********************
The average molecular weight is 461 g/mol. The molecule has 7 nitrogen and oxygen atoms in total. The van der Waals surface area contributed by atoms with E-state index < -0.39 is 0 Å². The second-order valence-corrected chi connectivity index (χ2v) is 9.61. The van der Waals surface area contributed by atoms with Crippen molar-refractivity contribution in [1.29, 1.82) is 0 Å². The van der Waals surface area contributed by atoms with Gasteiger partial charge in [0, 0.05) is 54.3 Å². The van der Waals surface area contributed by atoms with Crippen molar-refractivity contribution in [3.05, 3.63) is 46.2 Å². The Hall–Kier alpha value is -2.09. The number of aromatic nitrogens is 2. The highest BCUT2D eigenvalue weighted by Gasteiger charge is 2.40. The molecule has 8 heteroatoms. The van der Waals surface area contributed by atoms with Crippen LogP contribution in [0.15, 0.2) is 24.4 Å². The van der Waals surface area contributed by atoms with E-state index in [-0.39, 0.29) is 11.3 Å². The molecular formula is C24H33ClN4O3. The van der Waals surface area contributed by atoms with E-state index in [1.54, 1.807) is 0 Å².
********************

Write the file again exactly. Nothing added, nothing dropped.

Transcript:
The average molecular weight is 461 g/mol. The molecule has 7 nitrogen and oxygen atoms in total. The van der Waals surface area contributed by atoms with E-state index < -0.39 is 0 Å². The second-order valence-corrected chi connectivity index (χ2v) is 9.61. The van der Waals surface area contributed by atoms with Crippen molar-refractivity contribution in [1.29, 1.82) is 0 Å². The van der Waals surface area contributed by atoms with Gasteiger partial charge in [0, 0.05) is 54.3 Å². The van der Waals surface area contributed by atoms with Crippen molar-refractivity contribution in [3.05, 3.63) is 46.2 Å². The Hall–Kier alpha value is -2.09. The number of aromatic nitrogens is 2. The highest BCUT2D eigenvalue weighted by Gasteiger charge is 2.40. The molecule has 8 heteroatoms. The van der Waals surface area contributed by atoms with Crippen LogP contribution in [0.15, 0.2) is 24.4 Å². The van der Waals surface area contributed by atoms with E-state index in [-0.39, 0.29) is 11.3 Å². The molecular formula is C24H33ClN4O3. The van der Waals surface area contributed by atoms with E-state index in [1.54, 1.807) is 0 Å².